Can you confidently say that you have unlocked the full potential of your team? If you rely on competency frameworks to assess your workforce then the answer is, likely not! Co-author of Leadership: The Multiplier Effect, Dr Andy Cope, makes a strong case for opening up your people-management approach to flexibility and focusing on employee strengths and developing these
Our work environments are evolving at an alarming rate and the concept of ‘workplace’ has become blurred. Gone are the days of a desk with your family photos and your special mug bearing a slightly inappropriate slogan which ‘Secret Santa’ brought you last Christmas. Instead we’re competing for hot desks, working in the canteen or using the free wifi at a convenient coffee shop whilst living out of a backpack.
Policies and processes don’t scream flexibility
Unfortunately, the evolution of policies and processes tends to lag behind quite a lot and the result is a governance structure that inhibits your star performers. We’re not a fan of ‘rules’, as most of them were created to control a few, poorly behaving employees, and now they just constrain the whole organisation.
Competency frameworks are a particular bugbear of ours. They reek of mediocrity and averageness and their aim is to make everyone ‘fair to middling’. If you’re looking to stay ahead of the game in business, we’re pretty sure that creating an average workforce is the last thing on your mind – unless your vision statement is, ‘Developing uniformity in our people and offering a mediocre experience to our customers’.
If it is, good luck with that!
Supporting personal development
Remember Daley Thompson? He was the first decathalete to hold the European, Olympic and World titles simultaneously. That meant performing well in ten track and field disciplines over two days. Daley was awesome at nine of them but really rubbish at the tenth, the 1500 metres. Imagine if his coach had used a competency framework to drive his personal development? In his performance review it would have been noted that in nine disciplines he met, or exceeded expectations, but the 1500 metres would have been a ‘needs improvement’.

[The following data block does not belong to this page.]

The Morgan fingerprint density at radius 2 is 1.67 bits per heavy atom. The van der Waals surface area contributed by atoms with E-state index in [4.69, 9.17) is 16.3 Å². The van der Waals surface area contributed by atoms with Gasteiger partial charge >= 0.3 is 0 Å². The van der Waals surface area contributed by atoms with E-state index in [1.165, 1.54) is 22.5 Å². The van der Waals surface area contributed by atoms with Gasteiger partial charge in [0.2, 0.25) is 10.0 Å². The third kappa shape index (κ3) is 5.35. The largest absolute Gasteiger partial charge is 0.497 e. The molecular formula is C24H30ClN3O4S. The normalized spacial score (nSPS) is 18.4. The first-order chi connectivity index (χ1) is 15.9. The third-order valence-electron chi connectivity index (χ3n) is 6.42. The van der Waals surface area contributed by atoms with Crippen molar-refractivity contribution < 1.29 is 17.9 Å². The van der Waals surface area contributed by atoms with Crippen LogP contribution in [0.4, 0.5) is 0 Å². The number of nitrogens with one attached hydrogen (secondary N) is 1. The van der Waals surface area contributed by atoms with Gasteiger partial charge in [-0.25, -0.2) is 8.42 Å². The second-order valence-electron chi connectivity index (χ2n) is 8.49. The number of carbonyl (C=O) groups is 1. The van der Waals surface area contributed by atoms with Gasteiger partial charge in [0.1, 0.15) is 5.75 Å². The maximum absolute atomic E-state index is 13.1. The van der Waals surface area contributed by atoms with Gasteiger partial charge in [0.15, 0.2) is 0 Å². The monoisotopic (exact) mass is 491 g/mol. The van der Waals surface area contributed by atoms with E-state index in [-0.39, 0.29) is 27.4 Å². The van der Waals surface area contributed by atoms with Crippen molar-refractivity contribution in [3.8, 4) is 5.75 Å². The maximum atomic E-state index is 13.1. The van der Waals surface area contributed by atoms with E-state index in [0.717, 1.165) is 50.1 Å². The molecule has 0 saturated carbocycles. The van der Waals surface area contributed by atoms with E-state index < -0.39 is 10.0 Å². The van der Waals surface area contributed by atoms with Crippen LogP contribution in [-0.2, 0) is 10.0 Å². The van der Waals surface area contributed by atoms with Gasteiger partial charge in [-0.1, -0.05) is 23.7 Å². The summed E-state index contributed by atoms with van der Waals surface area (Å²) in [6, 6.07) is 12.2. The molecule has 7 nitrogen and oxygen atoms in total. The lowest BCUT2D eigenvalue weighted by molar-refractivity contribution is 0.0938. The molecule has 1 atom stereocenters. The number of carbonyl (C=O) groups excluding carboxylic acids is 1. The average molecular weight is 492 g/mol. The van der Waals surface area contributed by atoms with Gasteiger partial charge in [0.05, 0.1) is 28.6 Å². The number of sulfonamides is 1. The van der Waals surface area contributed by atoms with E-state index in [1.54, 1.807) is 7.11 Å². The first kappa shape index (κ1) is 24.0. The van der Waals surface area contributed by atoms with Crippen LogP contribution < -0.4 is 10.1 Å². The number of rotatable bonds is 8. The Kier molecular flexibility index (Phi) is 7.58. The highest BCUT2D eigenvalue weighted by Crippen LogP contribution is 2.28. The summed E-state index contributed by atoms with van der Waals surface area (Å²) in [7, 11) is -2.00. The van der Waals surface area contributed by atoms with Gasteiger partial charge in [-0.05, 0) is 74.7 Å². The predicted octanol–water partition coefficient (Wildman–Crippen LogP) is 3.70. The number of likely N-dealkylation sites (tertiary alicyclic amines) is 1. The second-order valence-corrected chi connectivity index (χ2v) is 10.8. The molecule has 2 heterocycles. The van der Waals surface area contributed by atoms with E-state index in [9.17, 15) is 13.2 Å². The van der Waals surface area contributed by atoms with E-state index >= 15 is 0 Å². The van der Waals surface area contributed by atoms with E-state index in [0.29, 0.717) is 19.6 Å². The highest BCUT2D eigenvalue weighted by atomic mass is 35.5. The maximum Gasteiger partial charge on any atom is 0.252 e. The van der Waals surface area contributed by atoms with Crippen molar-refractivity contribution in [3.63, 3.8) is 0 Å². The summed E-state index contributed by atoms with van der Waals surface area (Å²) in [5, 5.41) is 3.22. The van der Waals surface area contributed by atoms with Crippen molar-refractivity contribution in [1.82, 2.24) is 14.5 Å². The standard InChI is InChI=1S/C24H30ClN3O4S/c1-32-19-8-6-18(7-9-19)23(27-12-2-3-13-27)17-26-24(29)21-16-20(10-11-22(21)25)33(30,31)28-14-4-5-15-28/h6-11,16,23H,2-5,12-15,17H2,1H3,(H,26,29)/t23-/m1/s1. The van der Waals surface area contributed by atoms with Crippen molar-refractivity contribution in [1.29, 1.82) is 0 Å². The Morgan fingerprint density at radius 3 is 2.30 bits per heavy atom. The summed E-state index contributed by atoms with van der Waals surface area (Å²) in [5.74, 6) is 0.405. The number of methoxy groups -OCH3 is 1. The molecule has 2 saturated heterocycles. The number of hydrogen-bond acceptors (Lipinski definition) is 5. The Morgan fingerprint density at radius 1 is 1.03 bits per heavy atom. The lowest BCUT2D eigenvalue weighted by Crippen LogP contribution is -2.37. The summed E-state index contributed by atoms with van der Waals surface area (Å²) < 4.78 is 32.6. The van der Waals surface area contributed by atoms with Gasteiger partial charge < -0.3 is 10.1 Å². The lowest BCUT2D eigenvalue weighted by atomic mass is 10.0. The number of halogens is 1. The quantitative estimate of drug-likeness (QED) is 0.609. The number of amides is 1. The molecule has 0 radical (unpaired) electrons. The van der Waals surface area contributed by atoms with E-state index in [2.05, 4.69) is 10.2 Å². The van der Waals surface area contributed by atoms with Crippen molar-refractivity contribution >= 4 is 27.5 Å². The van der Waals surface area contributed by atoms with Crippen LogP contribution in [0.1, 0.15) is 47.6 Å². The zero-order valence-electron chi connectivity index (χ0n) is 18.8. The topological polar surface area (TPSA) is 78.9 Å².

His personal development plan would have focused on that tenth discipline and, guess what? He would have started losing ground in the other nine and we wouldn’t be writing about him now. Fortunately for Daley and Great Britain he knew the secret of being awesome was playing to his strengths – so he focused on being superb in the first nine events and his strategy for the 1500 metres was simply to finish. A legend was born!
Focus on strengths
So, we’d strongly recommend you bin the competency frameworks and start focusing on strengths. Most organisations do it already – in part. They recruit someone with the strengths they need for the role but, when review time kicks in, the focus is on weaknesses and how to bolster them up rather than how to make those strengths they were employed for even better.
If an employee’s weaknesses are stopping them working safely, or massively hindering them in your organisation, you absolutely need to sort them out. But we promise that if you switch your focus to strengths-based development, employee engagement and productivity will rocket.
A better way of working
But it doesn’t stop there. Once you’ve binned the competency frameworks and focused on strengths, work life starts to become awesome for your people. Employees who get to play to their strengths every day will get more enjoyment from their job, have more energy, have high levels of engagement and will be more likely to give you the 15 to 20% discretionary effort that they have available.
At the end of the day, that’s what all organisations are striving for, to get the best from their workforce. We believe great leadership is about getting your people to go above and beyond their job description. Ditching those competency frameworks, developing strengths and helping your employees to be their best selves at work will create a high performing workforce and an awesome place to work.